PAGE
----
Where’s the proof that computers help learning?
In the second column of his three-part series, Jared Cooney Horvath explores why the desire to teach IT skills has morphed into the belief that everything should be taught via a computer
In my last column, we learned that students spend more than 2,000 hours each year using computers to passively consume rapidly shifting media content and less than 200 hours each year using computers for learning purposes (“Do computers aid learning? I know a dead parrot when I see one”, 24 January). In this column, I want to apply this understanding to three arguments commonly employed within the computers-in-education sphere.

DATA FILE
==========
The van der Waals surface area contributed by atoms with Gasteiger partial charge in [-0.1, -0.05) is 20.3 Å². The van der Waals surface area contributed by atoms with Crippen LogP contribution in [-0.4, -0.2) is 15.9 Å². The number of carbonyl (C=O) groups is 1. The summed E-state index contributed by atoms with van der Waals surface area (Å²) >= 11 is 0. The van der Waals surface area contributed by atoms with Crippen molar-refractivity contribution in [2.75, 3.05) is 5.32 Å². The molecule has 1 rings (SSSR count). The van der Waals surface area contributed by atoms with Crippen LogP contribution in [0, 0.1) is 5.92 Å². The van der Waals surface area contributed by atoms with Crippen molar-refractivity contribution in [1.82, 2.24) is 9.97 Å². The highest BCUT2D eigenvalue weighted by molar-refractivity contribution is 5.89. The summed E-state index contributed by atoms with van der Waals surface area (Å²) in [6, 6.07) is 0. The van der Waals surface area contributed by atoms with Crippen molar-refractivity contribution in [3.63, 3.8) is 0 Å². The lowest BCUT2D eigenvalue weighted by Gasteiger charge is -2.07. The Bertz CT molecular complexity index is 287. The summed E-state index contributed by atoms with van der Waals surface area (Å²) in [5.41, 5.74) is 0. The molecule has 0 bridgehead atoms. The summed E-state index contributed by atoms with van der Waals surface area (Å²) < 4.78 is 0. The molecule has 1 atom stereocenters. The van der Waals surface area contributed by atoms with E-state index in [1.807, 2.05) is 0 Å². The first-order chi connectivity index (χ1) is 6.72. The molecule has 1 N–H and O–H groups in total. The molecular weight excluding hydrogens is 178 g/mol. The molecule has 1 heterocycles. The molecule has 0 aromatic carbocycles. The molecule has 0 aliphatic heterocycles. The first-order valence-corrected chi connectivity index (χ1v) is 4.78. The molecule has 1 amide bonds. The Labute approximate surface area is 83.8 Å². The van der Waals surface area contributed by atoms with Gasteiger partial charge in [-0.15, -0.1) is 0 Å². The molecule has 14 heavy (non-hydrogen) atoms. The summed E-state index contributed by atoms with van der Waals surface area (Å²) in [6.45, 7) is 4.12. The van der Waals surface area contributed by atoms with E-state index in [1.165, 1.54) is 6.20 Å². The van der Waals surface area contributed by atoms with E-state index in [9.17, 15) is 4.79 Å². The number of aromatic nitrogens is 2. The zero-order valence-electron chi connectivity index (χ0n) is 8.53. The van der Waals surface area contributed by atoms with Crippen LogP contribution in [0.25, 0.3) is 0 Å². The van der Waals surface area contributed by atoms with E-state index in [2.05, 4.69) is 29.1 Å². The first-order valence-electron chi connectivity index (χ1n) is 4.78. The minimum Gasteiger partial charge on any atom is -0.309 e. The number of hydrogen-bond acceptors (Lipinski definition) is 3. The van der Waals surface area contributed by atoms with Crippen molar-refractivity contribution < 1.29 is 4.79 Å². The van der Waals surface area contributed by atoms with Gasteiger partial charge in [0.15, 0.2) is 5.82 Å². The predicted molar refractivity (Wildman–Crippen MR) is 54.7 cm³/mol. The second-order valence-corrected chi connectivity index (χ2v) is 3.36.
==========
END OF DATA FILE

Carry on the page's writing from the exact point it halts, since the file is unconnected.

1. ‘We should use computers as they have so much potential’
It’s important to remember that potential is what something could be, what it should be, what it ought ...